Yeah, ya know, your past posts indicate you are disinclined to listen to reasonable discussion, so I won't bother to go down your rabbit hole...next?
. a year ago, Adobe creates an alternative business model: subscription based. Very successful, according to their declarations (and related by you)
. The two models lived side by side beautifully for one year.
. A year later, Adobe decided to pull the rug underneath the feet of many professional freelancers, telling them, in 16 different ways, that Adobe is not interested in keeping them as paying customers.
. We heard from you two reasons:
- Reason #1: the new model stops piracy. Well, we just saw that it did not. Schewe: 0, disillusioned photographers: 1
- Reason #2: it takes too much resources to maintain two versions.
Let's debunk the #2 for a second. Yes, I am a software engineer by training (long time ago). And I learn a concept called "subroutines", or "procedures", or "objects", or "separate processes", all could be used to establish two different behaviors depending on the environment.
In practicality, the Adobe new CS7 could have had a software that, basically, would say:
- If (license = CC) then connect to servers every 30 days, and check if subscription is still running. If it is not, exit here
- If (license = Perpetual), then connect to servers and check if license is valid and the number of activations
Bottom line: it would take Adobe one software engineer for a maximum of 1 month to develop, test and validate the code. Let's say it takes Adobe 10 engineers for 10 months, just for the sake of the exercise. 100 person month = 1 to 2 million $. Max.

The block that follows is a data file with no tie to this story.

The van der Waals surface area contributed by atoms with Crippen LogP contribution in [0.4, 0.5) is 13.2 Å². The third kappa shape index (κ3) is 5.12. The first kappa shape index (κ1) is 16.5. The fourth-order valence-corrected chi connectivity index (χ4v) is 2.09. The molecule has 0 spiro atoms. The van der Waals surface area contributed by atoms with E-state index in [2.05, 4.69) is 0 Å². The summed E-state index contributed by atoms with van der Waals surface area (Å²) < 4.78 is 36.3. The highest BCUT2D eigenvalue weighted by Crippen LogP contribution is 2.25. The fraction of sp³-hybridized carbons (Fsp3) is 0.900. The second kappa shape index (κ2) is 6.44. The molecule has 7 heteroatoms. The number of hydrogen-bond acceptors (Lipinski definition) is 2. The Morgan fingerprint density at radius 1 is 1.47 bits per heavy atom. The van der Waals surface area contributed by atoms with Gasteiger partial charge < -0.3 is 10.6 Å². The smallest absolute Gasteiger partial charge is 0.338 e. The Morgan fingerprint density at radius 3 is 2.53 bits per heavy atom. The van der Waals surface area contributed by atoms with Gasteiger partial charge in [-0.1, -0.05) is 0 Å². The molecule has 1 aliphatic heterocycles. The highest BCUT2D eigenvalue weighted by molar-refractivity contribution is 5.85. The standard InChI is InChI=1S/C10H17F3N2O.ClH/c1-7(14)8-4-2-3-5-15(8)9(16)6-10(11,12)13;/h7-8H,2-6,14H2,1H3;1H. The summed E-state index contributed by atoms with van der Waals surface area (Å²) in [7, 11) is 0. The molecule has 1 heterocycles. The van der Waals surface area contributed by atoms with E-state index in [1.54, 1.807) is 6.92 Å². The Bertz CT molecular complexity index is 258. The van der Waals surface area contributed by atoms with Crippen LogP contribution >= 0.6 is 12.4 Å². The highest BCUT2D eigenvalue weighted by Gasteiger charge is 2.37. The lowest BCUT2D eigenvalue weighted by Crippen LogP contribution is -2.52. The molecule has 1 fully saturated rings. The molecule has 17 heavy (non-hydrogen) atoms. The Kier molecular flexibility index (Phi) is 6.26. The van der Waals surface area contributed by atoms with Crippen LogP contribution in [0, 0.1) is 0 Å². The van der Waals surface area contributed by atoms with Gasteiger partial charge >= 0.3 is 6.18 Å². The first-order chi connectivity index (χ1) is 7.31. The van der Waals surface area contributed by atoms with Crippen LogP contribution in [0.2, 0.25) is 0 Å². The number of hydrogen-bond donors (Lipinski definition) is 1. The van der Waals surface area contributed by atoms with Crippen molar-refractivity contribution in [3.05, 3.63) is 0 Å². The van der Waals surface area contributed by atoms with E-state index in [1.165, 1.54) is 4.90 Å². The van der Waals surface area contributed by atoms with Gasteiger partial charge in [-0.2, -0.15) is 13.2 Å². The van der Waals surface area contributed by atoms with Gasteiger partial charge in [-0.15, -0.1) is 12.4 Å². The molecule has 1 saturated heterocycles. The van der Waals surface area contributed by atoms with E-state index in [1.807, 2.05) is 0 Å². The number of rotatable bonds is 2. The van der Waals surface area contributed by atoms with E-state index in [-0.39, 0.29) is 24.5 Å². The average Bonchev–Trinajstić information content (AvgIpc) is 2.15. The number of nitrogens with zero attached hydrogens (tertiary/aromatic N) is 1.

How many freelance professional would it take to get 1 to 2m$ selling $199 upgrades ? 10,000 . Ten thousands. That's all.
Now go on trying to explain to us why Adobe doesn't want us as customers
Adobe's decision defies logic. It even puzzled some of their own execs. There must have been endless debates, where the CEO pounded finally on the table and said: "My way or the highway". A corporation is not a democracy.
As to why you decided to defend Adobe and not your fellow photographers, that rationale escapes me.
You want a reasonable debate ? Try helping us understand why Adobe could not keep going with perpetual licenses and subscription. Too cheap ? Raise the price, and let the market decide. Too complicated to maintain two releases? This is one release for the creative suite with two separate releases for the license manager, the only thing that needs two versions. What else, other than utter snobbism toward the base that made Adobe who it is today ?
Let me close by plagiarizing a quote from a recent Apple marketeer in a keynote speech at WWDC: "Reasonable discussion my a$$ !"